Regardless of how well you handle this dynamic in the classroom, discussions of intersectional feminism sometimes, at no fault of our own, fall into dissent. Emotions run high in these forums, where women of all backgrounds feel emboldened to speak their “truth” without concern for how it may sound—or how it may affect others. Just as it can be difficult for nonwhite women to find their voice in a narrative that typically ignores them, it can be equally as challenging for white women to share feelings that may be perceived as privileged or ignorant to the realities of female inequality. There is no right answer. There are only compassion, understanding and the power of present listening. Making and holding space within your classroom for students to work out the kinks of their personal belonging is what defines the art of teaching with integrity, especially when it comes to something as multifarious as feminism.

While teaching intersectional feminism, some students may inadvertently lapse into victimhood. To make matters worse, an intersectional approach to feminism can sometimes give the illusion that this victimhood is being measured, categorized, tallied and ranked. There is the potential for reactionary in-fighting. As the educator, your willingness to hear and appreciate each story while also pushing for larger inclusion will be critical. This is not always easy, but it is important. Regardless of whose marginalization feels bigger or worse or more detrimental, the fact remains that women must band together, across all elements of separation, if they want to pursue feminist unity. It will be your job to drive this point home for all students.

When teaching feminism for everybody, consider using lesson plans like this one from “Diversity Is.” This type of lesson honors and celebrates the diverse perspectives of women while also educating them on how gender intersects with other identities. May it serve as a useful blueprint for future lessons and a general source of educational inspiration.

Teach What Matters

At the end of the day, teaching intersectional feminism matters because it allows you to engage on the deeper levels where education often fails to go. It gives you an opportunity to open up conversations that many say has been holding feminism back. Share this with your students. Bring them behind the scenes and let them know their feelings are valid, despite their origin. People are going to get upset. People might have their feelings hurt or inadvertently hurt someone else’s. This is just part of the hard work, part of the learning. And when things get really tough, you can remind students that they are part of an ongoing journey toward better equity among and for women in the world. Their struggles are a natural, necessary part of the trek.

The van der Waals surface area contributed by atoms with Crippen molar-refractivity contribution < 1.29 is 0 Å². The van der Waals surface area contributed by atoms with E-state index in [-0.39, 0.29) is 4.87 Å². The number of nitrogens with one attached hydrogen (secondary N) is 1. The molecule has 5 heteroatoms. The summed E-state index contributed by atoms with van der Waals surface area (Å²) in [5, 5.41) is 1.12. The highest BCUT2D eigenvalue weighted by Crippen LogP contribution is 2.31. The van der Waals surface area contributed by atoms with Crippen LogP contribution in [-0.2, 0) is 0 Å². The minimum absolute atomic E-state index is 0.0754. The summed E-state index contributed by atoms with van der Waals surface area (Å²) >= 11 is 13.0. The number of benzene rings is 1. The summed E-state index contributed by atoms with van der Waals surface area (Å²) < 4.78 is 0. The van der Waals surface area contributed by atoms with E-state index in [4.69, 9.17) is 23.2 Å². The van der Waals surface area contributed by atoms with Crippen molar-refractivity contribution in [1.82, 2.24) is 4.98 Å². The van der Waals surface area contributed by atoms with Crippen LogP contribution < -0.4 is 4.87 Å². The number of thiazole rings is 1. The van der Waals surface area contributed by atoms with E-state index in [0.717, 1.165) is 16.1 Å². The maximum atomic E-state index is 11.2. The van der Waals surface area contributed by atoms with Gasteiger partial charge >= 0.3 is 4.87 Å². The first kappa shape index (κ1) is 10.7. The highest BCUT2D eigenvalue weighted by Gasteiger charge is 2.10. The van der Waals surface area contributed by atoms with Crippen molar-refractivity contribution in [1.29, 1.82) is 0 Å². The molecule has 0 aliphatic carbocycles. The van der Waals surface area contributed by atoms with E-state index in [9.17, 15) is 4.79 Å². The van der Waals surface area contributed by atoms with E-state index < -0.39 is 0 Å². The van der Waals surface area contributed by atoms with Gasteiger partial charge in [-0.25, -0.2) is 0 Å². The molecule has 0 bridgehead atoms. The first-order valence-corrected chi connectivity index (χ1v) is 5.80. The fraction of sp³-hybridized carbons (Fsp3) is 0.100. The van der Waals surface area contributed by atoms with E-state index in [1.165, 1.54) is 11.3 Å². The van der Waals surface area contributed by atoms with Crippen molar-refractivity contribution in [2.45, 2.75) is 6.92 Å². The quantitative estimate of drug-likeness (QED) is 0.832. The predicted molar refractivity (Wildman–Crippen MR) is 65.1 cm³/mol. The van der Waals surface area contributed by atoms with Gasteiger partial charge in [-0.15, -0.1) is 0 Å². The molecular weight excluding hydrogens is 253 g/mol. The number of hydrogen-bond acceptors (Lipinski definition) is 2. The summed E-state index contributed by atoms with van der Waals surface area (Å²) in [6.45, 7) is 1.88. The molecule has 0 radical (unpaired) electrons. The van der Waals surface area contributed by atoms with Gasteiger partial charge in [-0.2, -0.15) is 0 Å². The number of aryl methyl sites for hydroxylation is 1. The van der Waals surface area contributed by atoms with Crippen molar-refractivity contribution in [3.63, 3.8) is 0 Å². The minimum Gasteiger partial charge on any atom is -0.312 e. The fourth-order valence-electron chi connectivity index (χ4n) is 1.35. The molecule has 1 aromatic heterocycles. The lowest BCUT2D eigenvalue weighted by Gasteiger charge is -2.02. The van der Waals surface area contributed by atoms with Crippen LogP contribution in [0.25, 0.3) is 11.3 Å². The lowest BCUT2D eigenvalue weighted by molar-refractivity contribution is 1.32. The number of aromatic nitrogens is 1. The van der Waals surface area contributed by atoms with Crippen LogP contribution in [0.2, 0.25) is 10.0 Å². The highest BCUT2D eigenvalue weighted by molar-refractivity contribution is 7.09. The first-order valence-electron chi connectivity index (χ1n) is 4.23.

Poverty, racism, sexism, classism—these are not new problems. Teaching with an intersectional lens on feminism means recognizing what came before. Generations of women throughout time have suffered and championed to reach this point, right here and now. Bring students onboard by giving them an overview of this history, thereby situating them and their experiences within a larger timeline and legacy of struggle. This is where the true inclusion lies—in the ability to see what unites rather than divides us.

When formulating curriculum for this type of learning, it’s often helpful to provide a proper overview of feminism’s deep historical significance. Consider Clio History online. This approach introduces the students to the basic premises of feminism, and examines its historical definitions and their impact on democracy, politics, and social justice.

These conversations will naturally lead to deeper ones about the state of society and the larger world. Standing in solidarity with other women and questioning the dominant male paradigm builds a path towards critical thinking about feminism. It builds a future of inclusion in which no woman is left behind. One could say intersectional teaching on the subject is what will eventually allow us to move away from it altogether.

Keep an Eye on Togetherness

Understanding the systems and cultural models that continually stand in the way of female progress will empower students to face their own experiences while also keeping an eye on the need for togetherness. Let them know that building better, stronger, and more resilient thinking around the subject will, in turn, create better conditions in the future.

Once you recognize the inherent usefulness of intersectionality in feminist teaching, you may also find it applies well to many other subjects. When students can glimpse the power of intersectional thinking in their own lives, and see how their own unique set of values and experiences contribute to this pool of thought, they move ever-closer to the realm of critical thinking. And it is here, in this sphere of curious consciousness, that real learning—about life, themselves and the deeply meaningful study of feminism—can occur.